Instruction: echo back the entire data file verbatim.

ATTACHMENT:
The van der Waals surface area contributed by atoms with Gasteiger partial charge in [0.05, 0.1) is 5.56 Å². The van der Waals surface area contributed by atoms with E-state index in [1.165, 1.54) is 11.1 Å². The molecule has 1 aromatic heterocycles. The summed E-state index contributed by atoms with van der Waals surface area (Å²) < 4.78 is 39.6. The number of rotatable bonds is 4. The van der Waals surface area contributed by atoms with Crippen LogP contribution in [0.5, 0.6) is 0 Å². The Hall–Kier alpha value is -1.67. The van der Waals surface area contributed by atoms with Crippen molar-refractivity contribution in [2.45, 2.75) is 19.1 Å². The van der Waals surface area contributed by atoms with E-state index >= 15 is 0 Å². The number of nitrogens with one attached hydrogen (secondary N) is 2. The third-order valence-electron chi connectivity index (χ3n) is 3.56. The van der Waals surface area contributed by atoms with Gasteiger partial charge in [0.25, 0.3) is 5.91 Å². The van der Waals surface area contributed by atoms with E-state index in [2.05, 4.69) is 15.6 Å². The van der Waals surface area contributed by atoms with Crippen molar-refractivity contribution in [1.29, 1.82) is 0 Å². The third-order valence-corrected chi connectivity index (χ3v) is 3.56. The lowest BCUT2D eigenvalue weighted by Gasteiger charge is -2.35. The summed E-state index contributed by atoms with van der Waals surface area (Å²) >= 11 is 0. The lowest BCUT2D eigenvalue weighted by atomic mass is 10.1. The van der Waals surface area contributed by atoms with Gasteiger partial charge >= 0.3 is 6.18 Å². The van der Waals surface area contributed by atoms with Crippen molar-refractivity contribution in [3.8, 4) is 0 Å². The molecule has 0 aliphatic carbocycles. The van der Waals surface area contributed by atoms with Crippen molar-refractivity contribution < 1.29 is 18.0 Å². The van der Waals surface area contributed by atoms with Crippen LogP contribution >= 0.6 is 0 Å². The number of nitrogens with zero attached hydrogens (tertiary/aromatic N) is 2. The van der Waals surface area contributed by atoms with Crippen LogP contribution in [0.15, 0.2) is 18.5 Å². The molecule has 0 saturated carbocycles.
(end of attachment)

The van der Waals surface area contributed by atoms with Gasteiger partial charge in [0.05, 0.1) is 5.56 Å². The van der Waals surface area contributed by atoms with E-state index in [1.165, 1.54) is 11.1 Å². The molecule has 1 aromatic heterocycles. The summed E-state index contributed by atoms with van der Waals surface area (Å²) < 4.78 is 39.6. The number of rotatable bonds is 4. The van der Waals surface area contributed by atoms with Crippen LogP contribution in [0.5, 0.6) is 0 Å². The Hall–Kier alpha value is -1.67. The van der Waals surface area contributed by atoms with Crippen molar-refractivity contribution in [2.45, 2.75) is 19.1 Å². The van der Waals surface area contributed by atoms with E-state index >= 15 is 0 Å². The number of nitrogens with one attached hydrogen (secondary N) is 2. The third-order valence-electron chi connectivity index (χ3n) is 3.56. The van der Waals surface area contributed by atoms with Gasteiger partial charge in [0.25, 0.3) is 5.91 Å². The van der Waals surface area contributed by atoms with E-state index in [2.05, 4.69) is 15.6 Å². The van der Waals surface area contributed by atoms with Crippen molar-refractivity contribution in [1.29, 1.82) is 0 Å². The third-order valence-corrected chi connectivity index (χ3v) is 3.56. The lowest BCUT2D eigenvalue weighted by Gasteiger charge is -2.35. The summed E-state index contributed by atoms with van der Waals surface area (Å²) >= 11 is 0. The lowest BCUT2D eigenvalue weighted by atomic mass is 10.1. The van der Waals surface area contributed by atoms with Gasteiger partial charge >= 0.3 is 6.18 Å². The van der Waals surface area contributed by atoms with Crippen molar-refractivity contribution in [3.8, 4) is 0 Å². The molecule has 0 aliphatic carbocycles. The van der Waals surface area contributed by atoms with Crippen molar-refractivity contribution < 1.29 is 18.0 Å². The van der Waals surface area contributed by atoms with Crippen LogP contribution >= 0.6 is 0 Å². The number of nitrogens with zero attached hydrogens (tertiary/aromatic N) is 2. The van der Waals surface area contributed by atoms with Crippen LogP contribution in [0.15, 0.2) is 18.5 Å². The molecule has 0 saturated carbocycles.